Tuesday, 14 August 2012

8 reasons why I love being a writer ...

Plenty of writers work all summer. I’m not one of them. 
Married to a teacher, with two teens and a young dog, my house is never quiet in the summer. 
See #5
We are riotous, busy, loud, which is great, but it's no place for lengthy, distraction-free writing time. Oh, I do write, but output is nothing like during the winter months.
So every year at about this time, I start to miss all the projects I've put aside for a few weeks. I start itching to roll up my sleeves and get at it. Perhaps this hiatus is just what refuels me, every fall.
I’ve also had enough time away to stand back and really look at what it is I do.  I’ve had a great career as a copywriter, a poet, and now a children’s author.
So here, in no particular order, are 8 reasons why I love being a writer:
1. Words are clean and tidy. Until they get messy, but it’s never a mess that requires a garbage bag and a pair of work boots to fix. Unless something has gone terribly wrong, of course!
2.  The story is always waiting. No matter how you leave it, your story is always waiting for you, patiently, to get back to it. You're rewarded in a way that you aren't by say, doing the laundry or feeding the dog.
3. People value books.  Years ago on the way to work one morning, I saw a guy reading Macleans magazine on the subway. A piece of paper fluttered out of the magazine: a subscription flyer I’d worked on for weeks! I was a little chuffed … until the guy got up and stepped on it (tough lesson, best learned early if you’re a copywriter). Copy is valuable and has a job to do, sure, but a book? I’ve never seen anyone step on a book.
4. Getting lost. Writers will get this: you really can lose yourself in the story. I’ve looked up from my screen to find that it’s 4:00 in the afternoon, and I’ve been writing for 6 hours straight. Perhaps everyone can be so engrossed when they like their job, but I’ve never found anything that takes me so far from my couch without having to move anything but my fingers, with the possible exception of reading a great book.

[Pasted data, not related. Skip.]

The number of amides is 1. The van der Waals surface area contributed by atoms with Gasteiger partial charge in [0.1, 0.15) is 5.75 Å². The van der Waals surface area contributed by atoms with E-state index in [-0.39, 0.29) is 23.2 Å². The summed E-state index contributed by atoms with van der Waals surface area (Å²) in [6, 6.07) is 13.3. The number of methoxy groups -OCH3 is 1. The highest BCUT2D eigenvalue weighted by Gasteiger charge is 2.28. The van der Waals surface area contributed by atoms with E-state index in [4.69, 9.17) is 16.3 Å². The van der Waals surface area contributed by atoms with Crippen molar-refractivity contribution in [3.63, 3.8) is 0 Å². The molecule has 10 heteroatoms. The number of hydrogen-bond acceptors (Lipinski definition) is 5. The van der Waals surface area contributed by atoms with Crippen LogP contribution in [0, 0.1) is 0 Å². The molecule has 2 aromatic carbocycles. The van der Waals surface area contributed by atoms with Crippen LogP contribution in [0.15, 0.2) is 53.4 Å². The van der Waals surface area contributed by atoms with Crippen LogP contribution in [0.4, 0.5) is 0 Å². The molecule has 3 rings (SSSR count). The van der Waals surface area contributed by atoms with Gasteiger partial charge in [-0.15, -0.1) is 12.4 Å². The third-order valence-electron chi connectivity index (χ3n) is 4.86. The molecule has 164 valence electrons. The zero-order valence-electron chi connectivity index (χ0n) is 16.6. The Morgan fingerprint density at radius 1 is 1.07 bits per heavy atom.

5. A book, what a marvel. Lots of people toil at things they love, of course. People are no doubt proud of a wonderful spreadsheet or a well-painted house, but for me, seeing all my work finally compose itself into a printed, bound book is something that still delights me. It always will.
6. Acclaim? For me? I have to admit, being nominated for awards is a rush. Let me state that there are lots of great books out there by very talented writers who have never been nominated for anything, and it doesn’t stop them from continuing to write great books which people enjoy. And really, if I’m never nominated for anything ever again, that’s fine. But getting nominated, receiving just a tiny bit of acclaim … always a lovely surprise.
7. The people are interesting, too. Editors, promotion people, sales people, booksellers, librarians, other writers, everyone stays in this industry because they love books and storytelling. Is there another industry in which so many smart people do so much, for let's face it, so little?
8. Nothing like pyjamas. Oh, if you’re a writer you know. If you’re not a writer or someone who works from home, you’ve likely heard this and winced. But it’s true: there’s nothing like working in your pyjamas. And going to mid-day yoga class. And walking the dog whenever you feel like it. Or making tea when you need it. Yes, writing is risky, so that’s the price we pay. Not knowing if the work will be good, enjoyed, published or read by anyone at all. Not knowing if we’ll make money at something we’ve worked at, hard, for months, years. But, putting all that aside, I’ll say it again: working in your pyjamas rocks.

Those are 8 top reasons. What are yours??



Ted said...

must say these are reasons to make anyone interested....my problem with photography is light,the best is very early or late...so we get up early then sleep to stay up late...its a passion, just without PJ's
must say on occasion it was early enough that no one cared what I was wearing!!

Philippa Dowding said...

your talented eye is wonderful with, or without, pjs Ted!